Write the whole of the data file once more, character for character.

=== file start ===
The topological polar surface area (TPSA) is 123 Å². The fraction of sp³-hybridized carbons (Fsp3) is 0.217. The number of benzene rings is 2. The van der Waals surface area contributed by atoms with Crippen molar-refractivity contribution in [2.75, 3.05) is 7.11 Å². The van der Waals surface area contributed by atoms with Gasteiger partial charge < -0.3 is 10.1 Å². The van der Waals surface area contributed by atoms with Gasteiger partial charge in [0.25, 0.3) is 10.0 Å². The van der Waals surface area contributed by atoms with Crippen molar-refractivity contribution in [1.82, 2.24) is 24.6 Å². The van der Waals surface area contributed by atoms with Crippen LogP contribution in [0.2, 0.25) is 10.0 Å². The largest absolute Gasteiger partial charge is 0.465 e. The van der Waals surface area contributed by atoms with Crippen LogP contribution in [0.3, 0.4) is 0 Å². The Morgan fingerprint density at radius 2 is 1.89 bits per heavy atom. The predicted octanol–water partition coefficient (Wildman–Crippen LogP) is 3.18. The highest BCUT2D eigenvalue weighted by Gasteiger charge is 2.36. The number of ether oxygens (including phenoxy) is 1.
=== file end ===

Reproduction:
The topological polar surface area (TPSA) is 123 Å². The fraction of sp³-hybridized carbons (Fsp3) is 0.217. The number of benzene rings is 2. The van der Waals surface area contributed by atoms with Crippen molar-refractivity contribution in [2.75, 3.05) is 7.11 Å². The van der Waals surface area contributed by atoms with Gasteiger partial charge < -0.3 is 10.1 Å². The van der Waals surface area contributed by atoms with Gasteiger partial charge in [0.25, 0.3) is 10.0 Å². The van der Waals surface area contributed by atoms with Crippen molar-refractivity contribution in [1.82, 2.24) is 24.6 Å². The van der Waals surface area contributed by atoms with Crippen LogP contribution in [0.2, 0.25) is 10.0 Å². The largest absolute Gasteiger partial charge is 0.465 e. The van der Waals surface area contributed by atoms with Crippen LogP contribution in [0.3, 0.4) is 0 Å². The Morgan fingerprint density at radius 2 is 1.89 bits per heavy atom. The predicted octanol–water partition coefficient (Wildman–Crippen LogP) is 3.18. The highest BCUT2D eigenvalue weighted by Gasteiger charge is 2.36. The number of ether oxygens (including phenoxy) is 1.